Scoop has an Ethical Paywall
Work smarter with a Pro licence Learn More

Local Govt | National News Video | Parliament Headlines | Politics Headlines | Search


Strengthening Data About Children’s Outcomes Is Essential To Address Child Poverty - Chief Children's Commissioner

April 5, 2024

The risk of not having robust evidence about children’s outcomes is significant, warns Chief Children’s Commissioner Dr Claire Achmad, following an announcement that two long-term studies about children are at risk.

Stats NZ has announced it has stopped the Living in Aotearoa survey, the first major longitudinal survey into ‘poverty persistence’ in New Zealand, focusing on how long whānau remain in disadvantage. Funding for a separate longitudinal study, the long-running Growing Up in New Zealand study run by the University of Auckland, came to an end in February and has not yet been continued.

“Robust, disaggregated and long-term data and research about children’s outcomes is an essential building block not only to understand children’s lives, but to inform decisions that advance children’s health, wellbeing, education and opportunities to thrive,” says Dr Achmad.

“I’m concerned that by stopping the Living in Aotearoa survey, it will be difficult for us to understand the extent to which children are experiencing persistent poverty.

“Without appropriate survey data, it’s hard to see how our understanding of poverty persistence, which is legally required under the Child Poverty Reduction Act, will be delivered,” Dr Achmad says.

The UN Committee on the Rights of the Child has said that comprehensive data about children’s outcomes is one of the key foundation stones to ensuring their rights are being met.

Advertisement - scroll to continue reading

Are you getting our free newsletter?

Subscribe to Scoop’s 'The Catch Up' our free weekly newsletter sent to your inbox every Monday with stories from across our network.

”Just last year, the Committee clearly recommended that New Zealand strengthen its official data about children and their rights, with a focus on children experiencing disadvantage, including mokopuna Māori, children with disabilities, and those who are experiencing poverty and violence.”

“Ending child poverty needs to be an ongoing national project of significance, with commitment from successive governments. This requires having good data and research about children’s outcomes, so that decisions, investment, and policies affecting children’s lives can be well-informed and effective.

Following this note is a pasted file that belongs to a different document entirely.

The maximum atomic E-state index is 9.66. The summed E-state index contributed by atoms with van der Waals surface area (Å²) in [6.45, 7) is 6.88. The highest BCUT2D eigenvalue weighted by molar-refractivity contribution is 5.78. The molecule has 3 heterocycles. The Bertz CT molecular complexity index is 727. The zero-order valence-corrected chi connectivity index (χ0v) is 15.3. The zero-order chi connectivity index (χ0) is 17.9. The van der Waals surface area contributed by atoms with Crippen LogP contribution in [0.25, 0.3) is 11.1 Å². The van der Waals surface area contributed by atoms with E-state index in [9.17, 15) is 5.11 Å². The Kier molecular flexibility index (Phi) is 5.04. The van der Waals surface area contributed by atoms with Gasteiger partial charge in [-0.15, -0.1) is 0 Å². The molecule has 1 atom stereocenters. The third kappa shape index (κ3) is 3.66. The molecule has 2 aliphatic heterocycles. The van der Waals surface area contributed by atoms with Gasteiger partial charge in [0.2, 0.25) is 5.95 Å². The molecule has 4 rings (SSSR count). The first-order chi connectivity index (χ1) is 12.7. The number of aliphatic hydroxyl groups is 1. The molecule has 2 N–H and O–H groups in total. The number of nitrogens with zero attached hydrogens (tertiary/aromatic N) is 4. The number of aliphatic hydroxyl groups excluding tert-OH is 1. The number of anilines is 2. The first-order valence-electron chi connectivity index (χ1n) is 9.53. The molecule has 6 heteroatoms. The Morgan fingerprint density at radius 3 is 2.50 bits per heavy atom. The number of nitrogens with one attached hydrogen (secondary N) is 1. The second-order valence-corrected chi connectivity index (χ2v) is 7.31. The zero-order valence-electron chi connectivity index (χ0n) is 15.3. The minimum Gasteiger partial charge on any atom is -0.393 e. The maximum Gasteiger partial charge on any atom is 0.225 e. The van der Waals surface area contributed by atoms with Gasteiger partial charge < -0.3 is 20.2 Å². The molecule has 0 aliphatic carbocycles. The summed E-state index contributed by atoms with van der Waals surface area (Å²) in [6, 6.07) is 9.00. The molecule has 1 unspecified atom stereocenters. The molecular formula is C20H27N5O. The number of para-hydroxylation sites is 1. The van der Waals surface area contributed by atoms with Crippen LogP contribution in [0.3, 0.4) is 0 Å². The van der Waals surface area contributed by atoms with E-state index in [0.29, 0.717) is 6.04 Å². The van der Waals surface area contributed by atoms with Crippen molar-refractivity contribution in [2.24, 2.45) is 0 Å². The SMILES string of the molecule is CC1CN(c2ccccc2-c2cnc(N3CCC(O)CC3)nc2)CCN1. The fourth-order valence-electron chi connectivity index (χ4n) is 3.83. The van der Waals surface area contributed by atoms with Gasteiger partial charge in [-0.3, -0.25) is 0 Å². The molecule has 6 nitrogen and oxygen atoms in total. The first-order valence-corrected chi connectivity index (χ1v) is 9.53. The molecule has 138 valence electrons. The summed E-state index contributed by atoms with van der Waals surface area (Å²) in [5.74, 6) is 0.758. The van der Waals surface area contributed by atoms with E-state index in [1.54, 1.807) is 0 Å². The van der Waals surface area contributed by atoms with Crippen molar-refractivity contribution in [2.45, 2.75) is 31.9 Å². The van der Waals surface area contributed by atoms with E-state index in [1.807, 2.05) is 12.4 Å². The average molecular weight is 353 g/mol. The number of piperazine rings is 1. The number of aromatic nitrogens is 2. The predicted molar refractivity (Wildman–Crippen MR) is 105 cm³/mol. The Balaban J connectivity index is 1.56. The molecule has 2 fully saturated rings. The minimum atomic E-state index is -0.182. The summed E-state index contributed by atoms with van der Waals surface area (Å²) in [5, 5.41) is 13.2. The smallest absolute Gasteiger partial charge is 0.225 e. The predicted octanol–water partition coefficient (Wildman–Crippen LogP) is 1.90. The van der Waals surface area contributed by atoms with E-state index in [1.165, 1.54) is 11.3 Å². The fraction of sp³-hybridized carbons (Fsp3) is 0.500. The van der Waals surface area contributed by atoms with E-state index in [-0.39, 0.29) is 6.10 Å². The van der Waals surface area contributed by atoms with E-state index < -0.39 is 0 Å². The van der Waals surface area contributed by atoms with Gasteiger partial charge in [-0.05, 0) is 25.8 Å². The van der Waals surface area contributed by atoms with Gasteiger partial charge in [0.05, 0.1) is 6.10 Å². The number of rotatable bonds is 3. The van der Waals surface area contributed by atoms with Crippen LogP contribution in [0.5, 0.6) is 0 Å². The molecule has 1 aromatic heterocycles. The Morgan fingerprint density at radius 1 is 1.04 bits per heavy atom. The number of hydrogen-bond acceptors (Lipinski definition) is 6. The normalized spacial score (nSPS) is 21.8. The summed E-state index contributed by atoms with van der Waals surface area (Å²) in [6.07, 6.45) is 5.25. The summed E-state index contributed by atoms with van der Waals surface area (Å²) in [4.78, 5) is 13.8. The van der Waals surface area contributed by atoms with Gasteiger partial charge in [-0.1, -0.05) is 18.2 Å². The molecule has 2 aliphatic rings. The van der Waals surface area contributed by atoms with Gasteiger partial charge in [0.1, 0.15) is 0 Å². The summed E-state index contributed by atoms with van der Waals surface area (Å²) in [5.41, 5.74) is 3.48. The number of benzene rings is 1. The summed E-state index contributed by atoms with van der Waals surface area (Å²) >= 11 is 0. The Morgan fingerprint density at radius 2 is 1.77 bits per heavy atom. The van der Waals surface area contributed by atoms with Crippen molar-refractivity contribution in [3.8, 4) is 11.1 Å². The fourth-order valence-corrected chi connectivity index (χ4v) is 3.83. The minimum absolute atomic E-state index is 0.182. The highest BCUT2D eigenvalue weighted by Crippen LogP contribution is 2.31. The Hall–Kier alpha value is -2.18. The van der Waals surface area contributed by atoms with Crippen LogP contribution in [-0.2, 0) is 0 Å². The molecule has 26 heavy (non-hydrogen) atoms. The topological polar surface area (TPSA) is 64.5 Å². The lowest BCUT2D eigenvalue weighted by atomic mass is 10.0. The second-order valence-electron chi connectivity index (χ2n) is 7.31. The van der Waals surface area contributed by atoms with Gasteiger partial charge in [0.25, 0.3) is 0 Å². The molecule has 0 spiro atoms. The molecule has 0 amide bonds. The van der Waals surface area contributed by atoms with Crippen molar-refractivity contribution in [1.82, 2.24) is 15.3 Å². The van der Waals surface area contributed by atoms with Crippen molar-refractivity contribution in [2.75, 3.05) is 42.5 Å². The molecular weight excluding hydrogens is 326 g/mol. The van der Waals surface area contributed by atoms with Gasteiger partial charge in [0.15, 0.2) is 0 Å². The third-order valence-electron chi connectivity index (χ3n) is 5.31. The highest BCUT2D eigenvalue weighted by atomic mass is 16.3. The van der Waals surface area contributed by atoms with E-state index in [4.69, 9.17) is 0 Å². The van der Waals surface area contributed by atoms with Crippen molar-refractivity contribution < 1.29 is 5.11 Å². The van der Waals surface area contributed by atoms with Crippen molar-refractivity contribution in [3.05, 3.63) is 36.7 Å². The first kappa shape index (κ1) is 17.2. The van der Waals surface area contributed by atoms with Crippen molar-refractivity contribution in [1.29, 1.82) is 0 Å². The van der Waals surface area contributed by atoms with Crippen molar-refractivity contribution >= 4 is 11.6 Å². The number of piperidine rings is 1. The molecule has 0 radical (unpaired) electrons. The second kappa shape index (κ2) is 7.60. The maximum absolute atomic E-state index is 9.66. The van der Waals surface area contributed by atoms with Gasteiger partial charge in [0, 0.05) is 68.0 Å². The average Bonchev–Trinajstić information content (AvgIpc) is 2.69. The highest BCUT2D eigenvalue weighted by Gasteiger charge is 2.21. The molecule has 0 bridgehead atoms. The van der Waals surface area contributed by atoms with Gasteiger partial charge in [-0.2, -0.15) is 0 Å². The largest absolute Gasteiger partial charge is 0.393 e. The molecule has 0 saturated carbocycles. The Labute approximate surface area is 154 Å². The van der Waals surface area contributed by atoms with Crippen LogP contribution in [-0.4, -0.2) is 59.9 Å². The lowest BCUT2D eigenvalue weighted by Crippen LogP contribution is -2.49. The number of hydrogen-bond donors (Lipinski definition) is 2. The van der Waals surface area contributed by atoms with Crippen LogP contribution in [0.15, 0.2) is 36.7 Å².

“By stopping the Living in Aotearoa survey, we are losing what promised to be a crucial longitudinal data set to understand the situation of some of our most disadvantaged children, and it is information that cannot be measured through the Growing Up in New Zealand study.

“When it comes to Growing Up in New Zealand, this study plays a crucial role in understanding children’s wider wellbeing experiences. I’m pleased to see Minister Upston stating the Government wants this to continue and is looking into funding options, and I strongly encourage that,” Dr Achmad says.

Dr Achmad says that as the independent advocate for children and young people, Mana Mokopuna – Children and Young People’s Commission will continue seeking assurance about how data relating to poverty persistence will now be established by Stats NZ.

”I will keep advocating for robust, disaggregated and longitudinal data relating to children’s outcomes, alongside policies and investment in whānau wellbeing, to uphold children’s rights,” says Dr Achmad.

© Scoop Media

Advertisement - scroll to continue reading
Parliament Headlines | Politics Headlines | Regional Headlines




InfoPages News Channels


Join Our Free Newsletter

Subscribe to Scoop’s 'The Catch Up' our free weekly newsletter sent to your inbox every Monday with stories from across our network.